Hot air drying

The time taken for drying the leaves by hot air drying at 50, 60, 70 and 80°C was 540, 420, 360, 300 min respectively (Table 1). The experimental results for the hot air drying showed that the drying air temperature had a significant effect on the moisture content. It is also obvious that air temperature is the most important factor affecting the drying rate. Similar results were reported by [11].

Effect of drying air temperature on colour indices

The mean surface colour values obtained L (Lightness), a (+redness, -greenness), b(+yellowness, -blueness) of leaves dried at different temperature are results of colour parameters obtained are presented in the (Table 2). Results indicated significant loss in L, a, b values in the dried leaves in comparison to fresh ones. Reduction in ‘L’ and ‘b’ values and increase in ‘a’ values indicated that hot air drying produced brownish (dark green) products. It is verified from results that the degree of colour change was dependent on drying air temperature. Rudra et al. [12], opined that high temperature could lead to the replacement of magnesium in the chlorophyll by hydrogen, thereby converting chlorophylls to pheophytins. However, the rate of change varied with the temperature. The greatest loss was observed at 80°C. The statistical analysis of overall colour change ΔE indicated that there was no significant difference in colour parameters of the samples dried at 60 and 70°C.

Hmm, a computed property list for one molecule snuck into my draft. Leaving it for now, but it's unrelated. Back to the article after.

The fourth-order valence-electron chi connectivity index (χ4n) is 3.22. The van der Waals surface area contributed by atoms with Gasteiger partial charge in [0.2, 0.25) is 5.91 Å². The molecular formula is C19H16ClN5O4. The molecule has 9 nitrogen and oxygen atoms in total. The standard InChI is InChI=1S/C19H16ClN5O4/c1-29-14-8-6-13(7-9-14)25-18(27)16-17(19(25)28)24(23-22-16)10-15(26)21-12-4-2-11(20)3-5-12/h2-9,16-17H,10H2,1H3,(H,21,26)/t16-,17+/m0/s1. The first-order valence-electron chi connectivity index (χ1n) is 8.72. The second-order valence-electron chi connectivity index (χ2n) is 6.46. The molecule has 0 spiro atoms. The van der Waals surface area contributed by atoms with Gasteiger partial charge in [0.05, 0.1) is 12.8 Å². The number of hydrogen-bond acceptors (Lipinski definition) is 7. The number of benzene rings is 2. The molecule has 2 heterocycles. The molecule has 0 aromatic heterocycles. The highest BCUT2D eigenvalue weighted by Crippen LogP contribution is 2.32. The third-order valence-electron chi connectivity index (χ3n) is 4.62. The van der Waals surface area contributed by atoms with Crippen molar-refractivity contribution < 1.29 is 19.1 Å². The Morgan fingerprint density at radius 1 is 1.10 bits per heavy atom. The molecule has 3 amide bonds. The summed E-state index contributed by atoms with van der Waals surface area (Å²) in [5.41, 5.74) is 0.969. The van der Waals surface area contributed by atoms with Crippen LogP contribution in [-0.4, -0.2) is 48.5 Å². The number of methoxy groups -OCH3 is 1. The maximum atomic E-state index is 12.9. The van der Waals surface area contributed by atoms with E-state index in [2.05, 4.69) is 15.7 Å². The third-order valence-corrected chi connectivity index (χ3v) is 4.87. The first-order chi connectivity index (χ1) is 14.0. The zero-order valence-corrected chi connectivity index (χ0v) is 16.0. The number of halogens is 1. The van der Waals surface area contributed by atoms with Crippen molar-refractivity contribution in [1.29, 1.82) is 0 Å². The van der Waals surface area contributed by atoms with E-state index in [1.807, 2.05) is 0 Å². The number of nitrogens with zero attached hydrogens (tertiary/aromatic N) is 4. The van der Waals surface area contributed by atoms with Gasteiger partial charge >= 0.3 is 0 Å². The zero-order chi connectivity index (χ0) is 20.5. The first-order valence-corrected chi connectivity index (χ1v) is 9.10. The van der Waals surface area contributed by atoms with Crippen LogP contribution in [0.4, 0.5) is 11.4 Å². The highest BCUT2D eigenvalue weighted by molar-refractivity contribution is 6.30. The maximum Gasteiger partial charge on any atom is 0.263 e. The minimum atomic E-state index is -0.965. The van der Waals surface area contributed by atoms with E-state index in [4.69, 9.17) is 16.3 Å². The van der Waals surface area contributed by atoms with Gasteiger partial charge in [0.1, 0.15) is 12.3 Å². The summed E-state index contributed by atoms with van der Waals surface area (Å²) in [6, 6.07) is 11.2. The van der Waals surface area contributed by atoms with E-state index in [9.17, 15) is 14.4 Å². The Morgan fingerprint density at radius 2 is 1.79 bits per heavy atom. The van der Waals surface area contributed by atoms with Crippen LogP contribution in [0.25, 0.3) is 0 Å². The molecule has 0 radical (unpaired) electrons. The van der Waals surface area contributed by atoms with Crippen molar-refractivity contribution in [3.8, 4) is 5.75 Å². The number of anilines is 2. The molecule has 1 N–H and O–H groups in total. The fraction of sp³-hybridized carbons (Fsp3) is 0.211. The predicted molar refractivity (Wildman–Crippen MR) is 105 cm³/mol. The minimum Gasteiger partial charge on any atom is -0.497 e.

Effect of drying air temperature on quality parameters and sensory evaluation